Library e-book cases soar during pandemic

Caley Burke has always been an avid reader. An aerospace engineer for NASA, she reads science, science fiction, literary fiction.

“I also do a lot of romance,” she said. “And you can go through them really quickly, so this is where going to the library saves a lot of money. “

Since the outbreak of COVID-19, going to the library has generally meant going online. Since March, she has viewed 97 eBooks. Burke said she loves the freedom of it.

“It’s like a different version of scrolling through your Netflix or Hulu and going, ‘I’ve got this whole selection. What books do I want to choose? ‘ ” she said.

Since the start of the pandemic, e-book library cases have increased by more than 50%. And libraries expect demand for e-books to last. A hearing that can delight librarians. Editors? Probably not.

Bill Rosenblatt is president of the consulting firm GiantSteps Media Technology Strategies. “Libraries are mission-driven organizations,” he said. “Publishers are for-profit organizations. “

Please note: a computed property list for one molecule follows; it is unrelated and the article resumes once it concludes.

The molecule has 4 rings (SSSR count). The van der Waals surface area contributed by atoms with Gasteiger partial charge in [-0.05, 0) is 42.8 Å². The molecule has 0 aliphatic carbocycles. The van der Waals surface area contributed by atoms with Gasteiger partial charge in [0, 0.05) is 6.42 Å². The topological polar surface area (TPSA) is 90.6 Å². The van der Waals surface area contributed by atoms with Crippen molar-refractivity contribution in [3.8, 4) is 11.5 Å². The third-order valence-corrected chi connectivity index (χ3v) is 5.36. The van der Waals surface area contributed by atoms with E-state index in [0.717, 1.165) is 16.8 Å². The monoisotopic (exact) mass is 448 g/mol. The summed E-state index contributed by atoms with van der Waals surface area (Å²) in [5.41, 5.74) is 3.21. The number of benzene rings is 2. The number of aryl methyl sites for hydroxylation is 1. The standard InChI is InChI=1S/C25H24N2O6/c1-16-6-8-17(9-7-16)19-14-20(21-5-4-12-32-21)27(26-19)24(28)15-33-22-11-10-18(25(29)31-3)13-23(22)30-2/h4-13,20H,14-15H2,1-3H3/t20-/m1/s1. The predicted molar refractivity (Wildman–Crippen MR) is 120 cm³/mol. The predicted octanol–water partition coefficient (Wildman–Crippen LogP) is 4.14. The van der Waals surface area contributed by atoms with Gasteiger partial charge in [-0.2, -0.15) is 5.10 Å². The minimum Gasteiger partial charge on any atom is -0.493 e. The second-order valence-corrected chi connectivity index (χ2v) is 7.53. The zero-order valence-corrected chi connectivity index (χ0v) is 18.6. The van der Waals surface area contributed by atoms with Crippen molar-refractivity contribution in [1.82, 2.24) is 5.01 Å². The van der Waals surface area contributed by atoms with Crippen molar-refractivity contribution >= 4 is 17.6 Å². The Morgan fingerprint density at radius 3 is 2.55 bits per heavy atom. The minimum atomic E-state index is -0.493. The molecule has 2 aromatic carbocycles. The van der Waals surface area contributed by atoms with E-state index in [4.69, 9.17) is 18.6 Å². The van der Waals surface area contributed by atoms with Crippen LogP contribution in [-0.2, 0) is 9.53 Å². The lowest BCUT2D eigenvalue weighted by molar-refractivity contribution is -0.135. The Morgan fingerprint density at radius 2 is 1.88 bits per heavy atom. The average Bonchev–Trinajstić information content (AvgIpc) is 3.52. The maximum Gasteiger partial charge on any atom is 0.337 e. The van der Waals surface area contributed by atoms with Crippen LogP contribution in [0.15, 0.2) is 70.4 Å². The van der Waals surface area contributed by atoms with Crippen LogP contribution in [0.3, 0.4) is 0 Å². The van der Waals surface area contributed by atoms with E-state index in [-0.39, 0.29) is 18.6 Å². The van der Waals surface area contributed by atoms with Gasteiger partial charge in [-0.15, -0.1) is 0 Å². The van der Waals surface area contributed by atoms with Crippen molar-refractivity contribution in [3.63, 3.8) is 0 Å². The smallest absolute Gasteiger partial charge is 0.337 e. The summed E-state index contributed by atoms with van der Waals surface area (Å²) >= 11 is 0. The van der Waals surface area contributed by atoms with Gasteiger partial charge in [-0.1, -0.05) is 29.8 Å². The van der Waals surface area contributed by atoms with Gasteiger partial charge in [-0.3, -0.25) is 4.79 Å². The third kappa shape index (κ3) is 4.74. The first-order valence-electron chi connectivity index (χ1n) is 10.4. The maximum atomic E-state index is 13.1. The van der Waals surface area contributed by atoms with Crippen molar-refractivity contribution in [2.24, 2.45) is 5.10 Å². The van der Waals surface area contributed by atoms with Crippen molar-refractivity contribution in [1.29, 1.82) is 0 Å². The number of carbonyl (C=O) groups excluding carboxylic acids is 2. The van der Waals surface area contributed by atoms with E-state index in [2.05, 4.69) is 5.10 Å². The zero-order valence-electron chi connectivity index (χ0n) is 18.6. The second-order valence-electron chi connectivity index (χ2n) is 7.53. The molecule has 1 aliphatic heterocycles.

The license conditions of most publishers limit the number of cases and require libraries to repurchase the books annually or every two years, he said. But during COVID, some publishers relaxed the terms and prices for e-books. Rosenblatt said that made sense, given the challenges facing another class of customer, physical bookstores.

Despite all the digital borrowing this year, e-book sales by publishers have not suffered. The Association of American Publishers reports that e-book sales are up more than 16% from the previous year in the first 10 months of 2020.

Yet, Rosenblatt said, publishers could change their library prices again after the pandemic.

“The cold reality is that libraries have to start thinking about this in business terms if they are to come to some kind of mutual arrangement with the publishers,” he said.

But librarians say they have their own business problems.

Jennifer Rothschild selects and purchases books for the Arlington Public Library in Virginia. She said the pandemic was wreaking havoc on local government budgets.

“So, as we approach next year, libraries are facing a huge funding crisis,” she said.

If they can’t afford enough e-books to meet the growing demand, Rothschild said: “

She said this starts a cycle: people use the library less, defend it less, and this, in turn, can affect its funding.


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